“The expectations in my world were that maybe, eventually you could move out of the trailer park and into renting a house,” she said. “I had a rough childhood, but a person came into my life at a critical time and changed my view of the world. I know the impact a person can have on your life.”
That person was named Audrey, a grown woman Steininger met when she was 16. “I started babysitting for her, and we became friends. She would call me up and say she was thinking about me. It was nothing big or glamorous, it was just someone who cared about me and saw something in me. She was a mentor and a mother figure. She had a very positive influence that energized me to think beyond the limited dreams of my small town.”
Audrey convinced her to break out of her family cycle, to become the first person in her family ever to go to college, and she helped Steininger move to Grand Rapids when she started at Calvin College. Audrey died in a car accident during Steininger’s sophomore year in college, a tragedy that motivated her to prove that Audrey was right in seeing something in her.
After graduating from Calvin College, Steininger got her master’s in social work from Michigan State University and moved back to Grand Rapids.
HQ has grown to a staff of 15 and has an annual budget of $500,000. In the last three months of 2019, HQ served 214 different members, 410 for the year and more than 1,300 since it opened its doors. Those 410 members paid more than 8,000 visits to the center in 2019.
In a city that is perceived by some as being an enclave of conservative whites, only 30 percent of those dropping in last year were white; 42 percent were black, 13 percent were multiracial, nine percent were Hispanic and 0.6 percent were Asian. Not all visitors identified themselves by race.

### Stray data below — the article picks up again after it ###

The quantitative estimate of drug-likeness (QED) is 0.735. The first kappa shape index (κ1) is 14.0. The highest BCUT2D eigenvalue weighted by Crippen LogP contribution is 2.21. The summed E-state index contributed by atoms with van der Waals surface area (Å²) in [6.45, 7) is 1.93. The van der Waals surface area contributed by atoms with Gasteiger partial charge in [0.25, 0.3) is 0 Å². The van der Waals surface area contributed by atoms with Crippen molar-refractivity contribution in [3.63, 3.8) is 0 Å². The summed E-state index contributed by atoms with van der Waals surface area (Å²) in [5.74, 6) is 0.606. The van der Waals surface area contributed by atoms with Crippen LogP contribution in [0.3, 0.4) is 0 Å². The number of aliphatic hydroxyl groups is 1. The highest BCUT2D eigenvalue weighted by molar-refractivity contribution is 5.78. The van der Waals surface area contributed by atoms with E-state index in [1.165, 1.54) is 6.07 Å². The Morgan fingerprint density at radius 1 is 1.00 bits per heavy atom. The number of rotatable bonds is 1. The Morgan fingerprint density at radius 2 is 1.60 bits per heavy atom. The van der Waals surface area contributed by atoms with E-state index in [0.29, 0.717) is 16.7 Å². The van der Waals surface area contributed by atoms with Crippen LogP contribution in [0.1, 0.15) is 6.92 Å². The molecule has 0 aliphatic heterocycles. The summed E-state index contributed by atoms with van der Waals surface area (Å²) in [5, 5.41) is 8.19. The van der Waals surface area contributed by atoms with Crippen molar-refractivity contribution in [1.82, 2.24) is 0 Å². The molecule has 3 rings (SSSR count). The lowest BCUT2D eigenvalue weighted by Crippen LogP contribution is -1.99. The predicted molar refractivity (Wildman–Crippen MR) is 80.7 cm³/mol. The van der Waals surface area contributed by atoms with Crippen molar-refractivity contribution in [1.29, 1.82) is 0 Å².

Last fall, HQ and its partners began the three-year Comprehensive Health Initiative, focusing on health care access for at-risk and homeless youth, healing therapies and wellness programs. Other partners besides 3:11 Youth Housing in providing services to youth and young adults were Health Net of West Michigan, a nonprofit helping provide access to health care; Wisdom Center Counseling LLC; and the Grand Valley State University College of Nursing.
Steininger said the program raised $400,000 to launch from a variety of local sources, including Mars Hill Bible Church, Herman Miller Cares, the Steelcase Foundation, the Frey Foundation and the Michigan Health Endowment Fund.
Mark Contreras is a nurse practitioner and affiliate clinical faculty at Grand Valley State University. He and a colleague, Jaime Hendricks, began taking turns at HQ last fall as part of the Community Health Initiative.
One of them is at HQ each Tuesday and Thursday at a small nursing office, where they treat members for minor illnesses and injuries. If they have more serious problems, they refer them to GVSU’s Family Health Center downtown, a nurse-run facility where care is provided to HQ members at no charge.